Advent: The season of waiting

14 12 2012

This time of year is busy for most people. Christmas parties, purchasing Christmas gifts, trying to be happy and enjoy yourself in the midst of the stress and all that must be done before Christmas. I remember one year a coworker stating that he was off to “pretend to have fun” at a Christmas party. He was a pretty friendly guy and liked being with people, so I was surprised at his response. When I questioned why he had to “pretend”, he stated that it was because he had been to so many other Christmas parties already that he didn’t really want to go to another one, but he had to since these friends had invited him and they were close friends of his. So true. I definitely have been in this situation before.

As a student, this time is particularly busy for me. As much as I want to do the fun Christmas things, I feel like I’ve put them on hold. Christmas is coming…AFTER finals. We can make Christmas cookies AFTER finals. We can go Christmas shopping AFTER finals.  This year has been one of much waiting. Waiting to go to school. Waiting to be done with school. Waiting to find an internship. Waiting to hear about job interviews for Brian. Waiting for Brian and I to be in the same place. Waiting for finals to come and be done. Waiting to see the sun and 75 degree weather!

I heard someone mention that Advent, the time leading up to Christmas, is supposed to be a time where you don’t have to pretend to be happy. That seems ironic, because generally around Christmas time we get the feeling that everything has to be perfect — the dining table, the decorations in your house, the wrapping of the presents, finding the perfect gifts, having the best dressed outfit, etc. And then on top of that you have to make sure that everyone gets along at Christmas time. People will say “smile, it’s almost Christmas”. However, Advent is supposed to be a time when we recognize the turmoil of the world around us — when we notice the grief that’s tearing apart families around us, when we notice the people who are having difficulty paying their rent, or surviving through finals. It’s a time to notice that something IS wrong in this world. Of course, we want it to be happy and “Christmas-like” where everyone is satisfied, but that’s not real life. Real life involves many hurts and a lot of waiting. But there is a good type of waiting. There is an expectant waiting for the hope that is to come. In the same way that the hope of being home with Brian, my family, and my dear friends gets me through finals, there’s another type of expectant waiting, given by hope that gets me through.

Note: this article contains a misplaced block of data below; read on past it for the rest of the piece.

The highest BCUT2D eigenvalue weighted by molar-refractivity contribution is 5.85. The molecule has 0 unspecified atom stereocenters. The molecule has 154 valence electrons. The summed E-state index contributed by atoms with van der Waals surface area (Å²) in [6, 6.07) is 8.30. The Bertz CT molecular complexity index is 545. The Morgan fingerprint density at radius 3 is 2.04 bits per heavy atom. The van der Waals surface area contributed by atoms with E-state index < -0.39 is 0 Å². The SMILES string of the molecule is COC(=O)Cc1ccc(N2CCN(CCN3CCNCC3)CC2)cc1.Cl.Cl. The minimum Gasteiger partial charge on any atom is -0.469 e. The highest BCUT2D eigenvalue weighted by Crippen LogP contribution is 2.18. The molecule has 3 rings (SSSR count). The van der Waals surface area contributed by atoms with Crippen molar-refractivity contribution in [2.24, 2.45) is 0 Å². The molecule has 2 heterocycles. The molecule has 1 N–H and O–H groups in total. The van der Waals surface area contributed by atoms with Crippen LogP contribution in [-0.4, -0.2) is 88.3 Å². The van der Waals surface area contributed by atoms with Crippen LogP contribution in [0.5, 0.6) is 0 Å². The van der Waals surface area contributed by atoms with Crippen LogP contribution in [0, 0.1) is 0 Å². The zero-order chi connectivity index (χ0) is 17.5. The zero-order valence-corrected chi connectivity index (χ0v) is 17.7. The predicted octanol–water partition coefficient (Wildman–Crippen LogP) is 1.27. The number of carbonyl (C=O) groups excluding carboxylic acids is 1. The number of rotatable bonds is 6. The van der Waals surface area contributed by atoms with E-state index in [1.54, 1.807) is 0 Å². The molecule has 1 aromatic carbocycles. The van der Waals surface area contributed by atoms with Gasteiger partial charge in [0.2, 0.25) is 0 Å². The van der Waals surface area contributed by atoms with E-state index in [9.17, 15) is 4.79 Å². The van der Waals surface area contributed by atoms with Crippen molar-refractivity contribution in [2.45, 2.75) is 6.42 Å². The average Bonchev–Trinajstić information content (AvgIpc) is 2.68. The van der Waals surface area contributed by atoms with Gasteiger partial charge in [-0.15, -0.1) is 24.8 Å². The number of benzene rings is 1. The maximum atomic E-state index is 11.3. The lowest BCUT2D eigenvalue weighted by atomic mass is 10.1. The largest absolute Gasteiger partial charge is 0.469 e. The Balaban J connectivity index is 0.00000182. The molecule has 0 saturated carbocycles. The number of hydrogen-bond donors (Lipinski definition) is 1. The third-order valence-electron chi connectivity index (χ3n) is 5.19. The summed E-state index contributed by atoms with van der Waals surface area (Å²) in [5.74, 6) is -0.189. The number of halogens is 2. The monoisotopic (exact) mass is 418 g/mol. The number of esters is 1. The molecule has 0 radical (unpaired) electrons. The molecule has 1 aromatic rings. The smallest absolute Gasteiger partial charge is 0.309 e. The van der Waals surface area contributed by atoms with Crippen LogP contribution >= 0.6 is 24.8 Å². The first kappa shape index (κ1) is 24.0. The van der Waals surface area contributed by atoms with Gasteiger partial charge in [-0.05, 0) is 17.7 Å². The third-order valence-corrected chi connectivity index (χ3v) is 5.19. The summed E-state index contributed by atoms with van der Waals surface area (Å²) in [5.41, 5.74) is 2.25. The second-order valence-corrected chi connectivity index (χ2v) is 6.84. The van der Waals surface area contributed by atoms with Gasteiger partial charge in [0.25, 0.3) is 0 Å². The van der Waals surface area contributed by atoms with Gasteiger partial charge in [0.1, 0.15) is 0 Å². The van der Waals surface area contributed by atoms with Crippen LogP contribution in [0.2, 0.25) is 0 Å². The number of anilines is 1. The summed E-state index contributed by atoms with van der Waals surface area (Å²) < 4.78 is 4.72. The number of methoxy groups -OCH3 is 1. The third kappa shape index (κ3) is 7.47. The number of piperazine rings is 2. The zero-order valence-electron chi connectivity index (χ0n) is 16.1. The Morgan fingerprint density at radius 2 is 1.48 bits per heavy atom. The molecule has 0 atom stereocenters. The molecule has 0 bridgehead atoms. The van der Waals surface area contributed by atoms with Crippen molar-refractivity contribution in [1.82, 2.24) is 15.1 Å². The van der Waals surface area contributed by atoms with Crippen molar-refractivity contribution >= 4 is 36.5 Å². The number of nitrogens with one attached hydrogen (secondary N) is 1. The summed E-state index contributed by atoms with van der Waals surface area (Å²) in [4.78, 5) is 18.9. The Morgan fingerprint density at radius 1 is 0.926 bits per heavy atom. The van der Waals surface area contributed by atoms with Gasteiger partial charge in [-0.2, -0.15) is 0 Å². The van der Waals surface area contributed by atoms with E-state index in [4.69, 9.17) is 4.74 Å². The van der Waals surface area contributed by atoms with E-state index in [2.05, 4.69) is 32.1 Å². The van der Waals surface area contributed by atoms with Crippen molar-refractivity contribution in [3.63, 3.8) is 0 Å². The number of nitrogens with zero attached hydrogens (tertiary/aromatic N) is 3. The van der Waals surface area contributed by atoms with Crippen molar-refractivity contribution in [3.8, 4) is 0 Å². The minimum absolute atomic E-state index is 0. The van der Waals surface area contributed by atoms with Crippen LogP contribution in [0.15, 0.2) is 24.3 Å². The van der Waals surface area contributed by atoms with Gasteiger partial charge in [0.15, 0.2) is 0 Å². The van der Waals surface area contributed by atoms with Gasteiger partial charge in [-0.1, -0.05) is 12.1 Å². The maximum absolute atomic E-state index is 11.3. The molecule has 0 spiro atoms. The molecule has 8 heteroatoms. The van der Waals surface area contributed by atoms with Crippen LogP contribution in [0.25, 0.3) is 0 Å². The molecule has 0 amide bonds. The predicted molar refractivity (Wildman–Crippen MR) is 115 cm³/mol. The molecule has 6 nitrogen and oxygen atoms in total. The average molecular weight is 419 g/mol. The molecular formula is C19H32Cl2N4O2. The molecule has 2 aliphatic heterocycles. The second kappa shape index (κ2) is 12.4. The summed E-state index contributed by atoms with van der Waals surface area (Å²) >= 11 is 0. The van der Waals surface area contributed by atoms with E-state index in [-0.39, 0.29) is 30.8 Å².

Advent is expectant waiting and preparation for the celebration of Jesus’ birth. That’s why we we can recognize the world around us with its woes and still have hope; we are waiting for Christmas and the hope that it brings. The hope from Christmas comes because of the recognition that we don’t have it all together, but that hope is coming. The reason that so many traditional Christmas songs sing about hope and joy is because of Jesus. As I’ve learned the past few weeks, many of my Tepper friends haven’t celebrated Christmas before. The reason we celebrate Christmas is to remember that God is good, and he did send his Son to save us from the horrible things in the world.

As much as I am waiting to go home and be done with school for the semester, the thing that I remember most is that I am waiting for the celebration that Jesus has come. God himself has come to be a part of our world and lives. Recognizing that does bring hope. This is what we’re waiting for. The celebration that God has come.

Hope has come. Remembering this throughout the Christmas season allows us to recognize the world around us yet find joy in the realization that God has come.

(And I’m also excited that I’ll be in SoCal in 5 days!)

One of my favorite Christmas songs (since we played it in the Songs of Christmas at EFCC a few years ago in this version). The words are great.

Another good one this year




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